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Tuesday, March 22,2011

Why 3-D isn't the 3DS' greatest achievement

By Brian Crecente

The window into a world where I am a submarine commander, a street fighter, a pilot, a Jedi, pops outs at me in stunning 3-D.

The diminutive animated submarine seems to float in front of the colorful screen of the Nintendo 3DS as I play Steel Diver. In LEGO Star Wars III, pieces of toy bad guys appear to fly out of the screen at me when my minifig Yoda cuts into them with his lightsaber. But for all of the spectacle of this 3-D gameplay, delivered without the need of any sort of glasses, the most intriguing things about Nintendo's next portable are the things it does quietly in the background.

A built-in pedometer tracks how far a 3DS gamer walks, sharing the information with your games and rewarding players with gold coins that can be used to unlock fun little free games in the system. The portable, due out March 27 for $250, can also tell when another 3DS is nearby and exchanges bits of information with it, like your favorite songs, the cartoon-character version of yourself you use on the platform and even items from the games you play.

The first thing most people are likely to notice about the 3DS, though, is its ability to deliver 3-D without the need for glasses. The portable is able to do that by using a parallax barrier, which allows the device to show a slightly different version of the same image to each eye.

The 3-D is a stunning effect, especially the first time you view it without the need for glasses. But within a day or two I found myself turning the 3-D off and just playing the game. Few of the early games use the 3-D effect for anything more than an added visual. As developers grow more use to the new effect, I suspect we'll see more games that use the 3-D in a way to enhance the way a person plays a game.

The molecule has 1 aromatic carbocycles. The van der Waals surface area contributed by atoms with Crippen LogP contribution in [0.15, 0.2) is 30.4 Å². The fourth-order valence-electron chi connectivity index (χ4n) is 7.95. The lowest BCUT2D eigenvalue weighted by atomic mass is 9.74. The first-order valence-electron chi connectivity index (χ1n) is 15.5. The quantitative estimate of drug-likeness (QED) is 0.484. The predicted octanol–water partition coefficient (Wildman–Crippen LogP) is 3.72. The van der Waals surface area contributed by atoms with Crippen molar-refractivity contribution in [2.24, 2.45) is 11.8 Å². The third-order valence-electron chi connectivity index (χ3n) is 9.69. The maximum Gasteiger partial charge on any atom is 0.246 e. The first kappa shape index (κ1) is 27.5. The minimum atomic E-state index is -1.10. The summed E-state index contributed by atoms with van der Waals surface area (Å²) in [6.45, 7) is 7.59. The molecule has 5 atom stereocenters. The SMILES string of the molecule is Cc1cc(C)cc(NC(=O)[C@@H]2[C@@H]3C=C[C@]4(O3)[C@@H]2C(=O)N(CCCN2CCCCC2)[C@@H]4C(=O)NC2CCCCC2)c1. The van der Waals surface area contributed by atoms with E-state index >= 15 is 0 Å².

That's what Nintendo did with the little set of augmented reality games that come with portable. Gamers place special cards on a flat surface, like a table, and through the built in cameras of the 3DS, it appears that the cards jump to life, delivering 3-D game characters and little games to play. My favorite of the bunch has me walking around a table, looking for targets to shoot with arrows that fly out of my 3DS. Viewed without the 3DS it looks like someone is just circling a table with a card on it. But through the screen of the 3DS the card shows moving targets, holes in the table and even a writhing dragon.

The 3DS is packed with a lot of other neat features, some already available and some still to come. You can, for instance, take 3-D pictures with the device and view them on the screen. You can also listen to music and by this summer you'll be able to watch movies through NetFlix, buy games online, and browse the internet from any of 10,000 free WiFi hotspots in the U.S.

The device's design also gives gamers plenty of reason to plop down the cash for the 3DS. While the 3DS looks a lot like the DS and DSi, when you open the device you'll notice a new flat thumbstick to the left of the screen. This new controller gives gamers much more precise controls in their gaming. The device also comes with a handy dock, which charges the 3DS without having to plug a cord into the device. That's especially helpful given the 3DS' relatively short battery life.

It's that surprisingly short battery life — three to five hours of 3-D gameplay — that has the biggest chance of derailing the 3DS' greatest potential. Combining a pedometer that rewards players for taking their portable with them with a system that allows 3DS systems to talk to each other has the potential to change the way Americans game on the go.

The 3DS could help make gaming a more communal hobby and drive the popularity of multiplayer portable gaming. That has the potential to change the sorts of games made for the system, driving the creation of more titles that are meant to be played in group settings or the public.

At $250, the 3DS is a hard sell, but it's one that delivers not just those stunning 3-D effects, but a bevy of neat extras and the chance to redefine what portable gaming means.


(c) 2010, Kotaku.com (Gawker Media).

Distributed by McClatchy-Tribune Information Services.

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